There’s nothing like the promise of a brand-new year. The future is laid out before us and it’s a fresh-snow start for one and all. And, of course, it’s the perfect time to come up with some high-hopes resolutions that you’ll either maintain throughout 2019 — or forget by the second week of January.
With that in mind, here are 10 maybe-they-will, maybe-they-won’t resolutions as the NHL enters the 2019 portion of the schedule:
The NHL resolves to score like it’s 1989. League scoring is red-lighting at about 6.2 goals per game this season, the highest rate in more than 20 years. So you might expect scoring to be up on an individual basis, and you’d be absolutely right. Seven players are on pace for 50 goals, including the Toronto Maple Leafs’ Auston Matthews, who’s on track to score 52 times even though he’s missed 14 games. Not to mention, 14 players are on track to reach 100 or more points, after only three players hit 100 points last year.
The Buffalo Sabres resolve to make the post-season. The Sabres haven’t qualified for the playoffs since 2011 and they haven’t won a playoff round since 2007. On average, they’ve lost 55 games per season over the past five years (including OT and shootout defeats). But at long last, Buffalo has turned a corner. The arrival of Rasmus Dahlin, the ascendancy of Jack Eichel, the infusion of some proven veteran forwards, the newfound stability in the crease with Carter Hutton…add it all up, and the Sabres are skating toward the spring.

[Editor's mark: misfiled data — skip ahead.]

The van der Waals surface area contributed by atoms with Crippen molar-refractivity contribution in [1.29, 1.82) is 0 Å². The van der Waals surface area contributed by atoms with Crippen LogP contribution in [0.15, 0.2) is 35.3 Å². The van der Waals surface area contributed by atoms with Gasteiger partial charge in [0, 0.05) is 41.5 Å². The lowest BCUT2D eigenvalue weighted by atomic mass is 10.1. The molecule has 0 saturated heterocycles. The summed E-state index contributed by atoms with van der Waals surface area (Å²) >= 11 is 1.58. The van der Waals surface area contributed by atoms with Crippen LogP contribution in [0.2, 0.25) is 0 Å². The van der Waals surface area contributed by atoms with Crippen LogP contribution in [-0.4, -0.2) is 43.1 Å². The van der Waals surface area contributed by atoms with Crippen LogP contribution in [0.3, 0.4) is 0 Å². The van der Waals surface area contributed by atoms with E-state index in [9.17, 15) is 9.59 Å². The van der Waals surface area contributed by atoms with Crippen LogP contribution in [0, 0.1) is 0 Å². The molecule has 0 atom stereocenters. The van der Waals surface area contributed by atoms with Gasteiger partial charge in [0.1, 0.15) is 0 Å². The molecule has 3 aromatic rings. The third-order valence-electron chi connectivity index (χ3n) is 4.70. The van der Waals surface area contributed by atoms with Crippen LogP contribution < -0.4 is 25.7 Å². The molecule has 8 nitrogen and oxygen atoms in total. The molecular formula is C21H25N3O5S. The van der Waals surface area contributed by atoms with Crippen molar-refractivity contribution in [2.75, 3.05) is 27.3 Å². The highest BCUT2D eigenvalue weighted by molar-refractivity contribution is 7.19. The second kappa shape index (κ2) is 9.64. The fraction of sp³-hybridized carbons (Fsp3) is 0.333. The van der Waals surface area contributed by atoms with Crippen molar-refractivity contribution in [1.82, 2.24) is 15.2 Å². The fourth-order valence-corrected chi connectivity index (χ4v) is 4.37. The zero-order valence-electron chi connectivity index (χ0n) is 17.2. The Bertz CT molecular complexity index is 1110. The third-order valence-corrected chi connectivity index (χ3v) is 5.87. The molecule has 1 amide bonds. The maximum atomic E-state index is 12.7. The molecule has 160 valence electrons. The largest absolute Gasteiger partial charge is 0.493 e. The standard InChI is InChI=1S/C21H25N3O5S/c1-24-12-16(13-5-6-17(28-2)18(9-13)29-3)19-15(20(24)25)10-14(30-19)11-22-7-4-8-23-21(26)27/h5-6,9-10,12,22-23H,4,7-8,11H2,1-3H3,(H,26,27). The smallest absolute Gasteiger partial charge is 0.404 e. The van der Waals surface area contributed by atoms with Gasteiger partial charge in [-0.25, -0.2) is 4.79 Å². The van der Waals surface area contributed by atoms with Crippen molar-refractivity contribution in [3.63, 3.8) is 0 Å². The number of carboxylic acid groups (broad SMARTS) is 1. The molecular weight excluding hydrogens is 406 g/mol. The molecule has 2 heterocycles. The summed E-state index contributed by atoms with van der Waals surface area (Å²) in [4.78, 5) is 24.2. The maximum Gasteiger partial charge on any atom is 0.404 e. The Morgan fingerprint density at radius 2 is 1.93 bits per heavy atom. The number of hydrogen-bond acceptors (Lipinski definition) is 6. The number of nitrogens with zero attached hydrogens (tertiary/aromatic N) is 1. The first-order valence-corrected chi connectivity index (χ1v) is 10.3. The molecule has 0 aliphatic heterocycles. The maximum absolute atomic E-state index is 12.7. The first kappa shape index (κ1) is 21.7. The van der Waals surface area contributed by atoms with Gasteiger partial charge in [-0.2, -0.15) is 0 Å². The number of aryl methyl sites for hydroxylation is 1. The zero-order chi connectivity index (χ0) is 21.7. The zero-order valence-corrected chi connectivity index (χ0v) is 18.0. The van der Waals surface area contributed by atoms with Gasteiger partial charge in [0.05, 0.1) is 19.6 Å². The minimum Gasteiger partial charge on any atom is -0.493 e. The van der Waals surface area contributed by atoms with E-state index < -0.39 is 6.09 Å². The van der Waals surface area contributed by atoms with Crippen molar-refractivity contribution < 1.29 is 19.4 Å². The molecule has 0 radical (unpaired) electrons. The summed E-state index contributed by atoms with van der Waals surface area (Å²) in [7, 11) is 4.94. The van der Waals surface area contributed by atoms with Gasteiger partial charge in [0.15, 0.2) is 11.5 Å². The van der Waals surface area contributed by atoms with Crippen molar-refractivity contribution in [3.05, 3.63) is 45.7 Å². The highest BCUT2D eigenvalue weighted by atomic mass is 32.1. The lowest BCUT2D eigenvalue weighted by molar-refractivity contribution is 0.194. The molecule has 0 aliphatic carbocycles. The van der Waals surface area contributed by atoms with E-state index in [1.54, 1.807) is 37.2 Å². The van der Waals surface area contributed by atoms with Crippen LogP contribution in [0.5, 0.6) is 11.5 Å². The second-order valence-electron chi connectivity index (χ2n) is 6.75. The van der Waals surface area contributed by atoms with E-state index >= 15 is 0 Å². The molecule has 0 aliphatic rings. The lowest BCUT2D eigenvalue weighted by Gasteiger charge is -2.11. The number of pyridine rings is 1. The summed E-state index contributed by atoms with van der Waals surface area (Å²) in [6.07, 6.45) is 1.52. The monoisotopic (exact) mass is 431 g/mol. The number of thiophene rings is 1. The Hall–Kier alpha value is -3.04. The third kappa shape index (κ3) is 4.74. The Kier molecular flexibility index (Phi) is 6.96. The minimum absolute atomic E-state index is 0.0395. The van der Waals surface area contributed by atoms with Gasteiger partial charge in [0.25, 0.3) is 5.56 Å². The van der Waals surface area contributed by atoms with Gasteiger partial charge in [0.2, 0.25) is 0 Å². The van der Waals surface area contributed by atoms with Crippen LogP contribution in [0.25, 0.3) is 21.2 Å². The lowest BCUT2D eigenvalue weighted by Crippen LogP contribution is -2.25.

An Ottawa Senators rookie to be named later resolves to give Elias Pettersson a run for the Calder Trophy. Maxime Lajoie got off to a high-flying start on Ottawa’s blueline in October, Brady Tkachuk has flashed his goal-scoring and power-forward credentials, and Colin White has quietly and consistently put up points all season. But Lajoie’s production has stalled, Tkachuk missed time with injury and White hasn’t been able to keep up with Pettersson’s output. To be fair, though, no rookie has been able to match what Pettersson has accomplished in the first half of his first NHL campaign. Perhaps White, the second-best rookie point-producer this season, or Tkachuk, with his net-crashing style, can close the gap. Or maybe a kid defenseman such as Dahlin in Buffalo or Miro Heiskanen in Dallas forces their way into the race. Or, more likely, Pettersson puts even more distance between himself and his first-year pursuers.
The Philadelphia Flyers resolve to score a power-play goal and kill a penalty. It’s been a struggle in Philadelphia. The Fyers are mired near the bottom of the Eastern Conference standings, and part of the reason for that is their so-called special teams. They’re third-last in power-play efficiency and last overall in penalty-killing efficiency. It’s not much better in Los Angeles — the last-place Kings are fifth-last on the power play and second-last on the penalty kill.